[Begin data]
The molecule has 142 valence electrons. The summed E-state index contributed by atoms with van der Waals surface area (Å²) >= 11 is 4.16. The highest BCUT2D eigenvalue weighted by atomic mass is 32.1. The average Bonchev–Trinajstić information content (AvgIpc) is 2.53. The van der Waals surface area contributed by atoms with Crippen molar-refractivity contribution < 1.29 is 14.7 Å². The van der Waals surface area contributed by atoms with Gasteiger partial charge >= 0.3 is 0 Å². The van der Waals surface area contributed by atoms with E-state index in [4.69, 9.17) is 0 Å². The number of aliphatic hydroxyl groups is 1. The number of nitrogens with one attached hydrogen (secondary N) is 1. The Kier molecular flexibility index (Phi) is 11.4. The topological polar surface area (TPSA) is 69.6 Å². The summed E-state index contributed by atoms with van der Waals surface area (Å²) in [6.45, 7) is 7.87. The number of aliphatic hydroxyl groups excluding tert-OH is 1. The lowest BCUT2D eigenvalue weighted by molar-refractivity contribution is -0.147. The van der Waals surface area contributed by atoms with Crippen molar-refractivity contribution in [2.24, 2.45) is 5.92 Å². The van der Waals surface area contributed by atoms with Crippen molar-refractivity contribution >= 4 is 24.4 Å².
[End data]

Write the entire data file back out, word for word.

The molecule has 142 valence electrons. The summed E-state index contributed by atoms with van der Waals surface area (Å²) >= 11 is 4.16. The highest BCUT2D eigenvalue weighted by atomic mass is 32.1. The average Bonchev–Trinajstić information content (AvgIpc) is 2.53. The van der Waals surface area contributed by atoms with Crippen molar-refractivity contribution < 1.29 is 14.7 Å². The van der Waals surface area contributed by atoms with Gasteiger partial charge >= 0.3 is 0 Å². The van der Waals surface area contributed by atoms with E-state index in [4.69, 9.17) is 0 Å². The number of aliphatic hydroxyl groups is 1. The number of nitrogens with one attached hydrogen (secondary N) is 1. The Kier molecular flexibility index (Phi) is 11.4. The topological polar surface area (TPSA) is 69.6 Å². The summed E-state index contributed by atoms with van der Waals surface area (Å²) in [6.45, 7) is 7.87. The number of aliphatic hydroxyl groups excluding tert-OH is 1. The lowest BCUT2D eigenvalue weighted by molar-refractivity contribution is -0.147. The van der Waals surface area contributed by atoms with Crippen molar-refractivity contribution in [2.24, 2.45) is 5.92 Å². The van der Waals surface area contributed by atoms with Crippen molar-refractivity contribution >= 4 is 24.4 Å².